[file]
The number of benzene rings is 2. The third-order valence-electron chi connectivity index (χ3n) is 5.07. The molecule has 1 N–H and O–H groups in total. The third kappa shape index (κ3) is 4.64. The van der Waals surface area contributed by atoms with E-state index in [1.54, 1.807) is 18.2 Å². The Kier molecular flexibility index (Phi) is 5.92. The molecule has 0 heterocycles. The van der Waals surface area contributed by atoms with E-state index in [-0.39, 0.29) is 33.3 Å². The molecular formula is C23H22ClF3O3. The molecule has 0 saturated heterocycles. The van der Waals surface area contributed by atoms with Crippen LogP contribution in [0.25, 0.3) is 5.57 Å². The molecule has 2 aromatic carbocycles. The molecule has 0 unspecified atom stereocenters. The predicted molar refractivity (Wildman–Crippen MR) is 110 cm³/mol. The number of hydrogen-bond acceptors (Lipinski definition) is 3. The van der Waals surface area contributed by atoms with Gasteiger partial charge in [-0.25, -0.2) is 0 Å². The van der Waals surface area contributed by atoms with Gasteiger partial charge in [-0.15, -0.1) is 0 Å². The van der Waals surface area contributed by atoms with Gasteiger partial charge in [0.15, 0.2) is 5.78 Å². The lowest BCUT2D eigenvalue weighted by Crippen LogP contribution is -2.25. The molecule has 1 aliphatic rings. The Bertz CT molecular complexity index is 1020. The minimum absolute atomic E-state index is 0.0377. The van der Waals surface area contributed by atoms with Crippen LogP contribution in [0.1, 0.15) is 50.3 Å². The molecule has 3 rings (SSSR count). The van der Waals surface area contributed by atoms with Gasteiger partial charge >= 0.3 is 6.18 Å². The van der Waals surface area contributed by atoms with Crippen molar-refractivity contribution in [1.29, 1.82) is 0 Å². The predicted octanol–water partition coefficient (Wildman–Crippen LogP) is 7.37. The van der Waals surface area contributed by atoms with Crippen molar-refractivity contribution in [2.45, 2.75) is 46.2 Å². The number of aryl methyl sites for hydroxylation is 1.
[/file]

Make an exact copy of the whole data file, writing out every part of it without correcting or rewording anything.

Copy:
The number of benzene rings is 2. The third-order valence-electron chi connectivity index (χ3n) is 5.07. The molecule has 1 N–H and O–H groups in total. The third kappa shape index (κ3) is 4.64. The van der Waals surface area contributed by atoms with E-state index in [1.54, 1.807) is 18.2 Å². The Kier molecular flexibility index (Phi) is 5.92. The molecule has 0 heterocycles. The van der Waals surface area contributed by atoms with E-state index in [-0.39, 0.29) is 33.3 Å². The molecular formula is C23H22ClF3O3. The molecule has 0 saturated heterocycles. The van der Waals surface area contributed by atoms with Crippen LogP contribution in [0.25, 0.3) is 5.57 Å². The molecule has 2 aromatic carbocycles. The molecule has 0 unspecified atom stereocenters. The predicted molar refractivity (Wildman–Crippen MR) is 110 cm³/mol. The number of hydrogen-bond acceptors (Lipinski definition) is 3. The van der Waals surface area contributed by atoms with Gasteiger partial charge in [-0.25, -0.2) is 0 Å². The van der Waals surface area contributed by atoms with Gasteiger partial charge in [-0.15, -0.1) is 0 Å². The van der Waals surface area contributed by atoms with Gasteiger partial charge in [0.15, 0.2) is 5.78 Å². The lowest BCUT2D eigenvalue weighted by Crippen LogP contribution is -2.25. The molecule has 1 aliphatic rings. The Bertz CT molecular complexity index is 1020. The minimum absolute atomic E-state index is 0.0377. The van der Waals surface area contributed by atoms with Crippen LogP contribution in [0.1, 0.15) is 50.3 Å². The molecule has 3 rings (SSSR count). The van der Waals surface area contributed by atoms with Gasteiger partial charge >= 0.3 is 6.18 Å². The van der Waals surface area contributed by atoms with Crippen molar-refractivity contribution in [1.29, 1.82) is 0 Å². The predicted octanol–water partition coefficient (Wildman–Crippen LogP) is 7.37. The van der Waals surface area contributed by atoms with Crippen molar-refractivity contribution in [2.45, 2.75) is 46.2 Å². The number of aryl methyl sites for hydroxylation is 1.